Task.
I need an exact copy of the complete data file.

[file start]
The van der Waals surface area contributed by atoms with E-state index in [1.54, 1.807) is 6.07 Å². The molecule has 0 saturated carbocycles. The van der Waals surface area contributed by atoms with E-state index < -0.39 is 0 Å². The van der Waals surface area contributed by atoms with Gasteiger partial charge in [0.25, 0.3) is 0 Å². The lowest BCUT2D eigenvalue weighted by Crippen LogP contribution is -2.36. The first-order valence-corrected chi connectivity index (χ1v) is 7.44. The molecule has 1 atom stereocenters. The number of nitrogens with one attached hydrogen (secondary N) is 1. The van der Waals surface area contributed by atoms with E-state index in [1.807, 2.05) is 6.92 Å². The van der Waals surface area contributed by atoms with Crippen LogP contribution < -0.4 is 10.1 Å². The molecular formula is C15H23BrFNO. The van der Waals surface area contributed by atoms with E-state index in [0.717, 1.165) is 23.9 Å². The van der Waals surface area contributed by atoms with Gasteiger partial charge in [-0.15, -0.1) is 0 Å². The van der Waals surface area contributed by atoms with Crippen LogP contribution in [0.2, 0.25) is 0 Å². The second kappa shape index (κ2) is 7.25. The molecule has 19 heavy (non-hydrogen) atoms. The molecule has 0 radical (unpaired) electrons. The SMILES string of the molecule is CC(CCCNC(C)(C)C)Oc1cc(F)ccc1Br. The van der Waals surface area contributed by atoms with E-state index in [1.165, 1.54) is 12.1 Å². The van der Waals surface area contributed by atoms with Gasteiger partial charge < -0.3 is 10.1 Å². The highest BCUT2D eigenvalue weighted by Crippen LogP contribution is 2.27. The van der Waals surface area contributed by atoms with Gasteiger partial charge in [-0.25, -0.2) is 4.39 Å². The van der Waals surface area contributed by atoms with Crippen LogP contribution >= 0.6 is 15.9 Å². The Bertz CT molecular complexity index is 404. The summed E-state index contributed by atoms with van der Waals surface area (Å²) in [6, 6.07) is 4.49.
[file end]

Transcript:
The van der Waals surface area contributed by atoms with E-state index in [1.54, 1.807) is 6.07 Å². The molecule has 0 saturated carbocycles. The van der Waals surface area contributed by atoms with E-state index < -0.39 is 0 Å². The van der Waals surface area contributed by atoms with Gasteiger partial charge in [0.25, 0.3) is 0 Å². The lowest BCUT2D eigenvalue weighted by Crippen LogP contribution is -2.36. The first-order valence-corrected chi connectivity index (χ1v) is 7.44. The molecule has 1 atom stereocenters. The number of nitrogens with one attached hydrogen (secondary N) is 1. The van der Waals surface area contributed by atoms with E-state index in [1.807, 2.05) is 6.92 Å². The van der Waals surface area contributed by atoms with Crippen LogP contribution < -0.4 is 10.1 Å². The molecular formula is C15H23BrFNO. The van der Waals surface area contributed by atoms with E-state index in [0.717, 1.165) is 23.9 Å². The van der Waals surface area contributed by atoms with Gasteiger partial charge in [-0.15, -0.1) is 0 Å². The van der Waals surface area contributed by atoms with Crippen LogP contribution in [0.2, 0.25) is 0 Å². The second kappa shape index (κ2) is 7.25. The molecule has 19 heavy (non-hydrogen) atoms. The molecule has 0 radical (unpaired) electrons. The SMILES string of the molecule is CC(CCCNC(C)(C)C)Oc1cc(F)ccc1Br. The van der Waals surface area contributed by atoms with E-state index in [1.165, 1.54) is 12.1 Å². The van der Waals surface area contributed by atoms with Gasteiger partial charge < -0.3 is 10.1 Å². The highest BCUT2D eigenvalue weighted by Crippen LogP contribution is 2.27. The van der Waals surface area contributed by atoms with Gasteiger partial charge in [-0.25, -0.2) is 4.39 Å². The van der Waals surface area contributed by atoms with Crippen LogP contribution >= 0.6 is 15.9 Å². The Bertz CT molecular complexity index is 404. The summed E-state index contributed by atoms with van der Waals surface area (Å²) in [6, 6.07) is 4.49.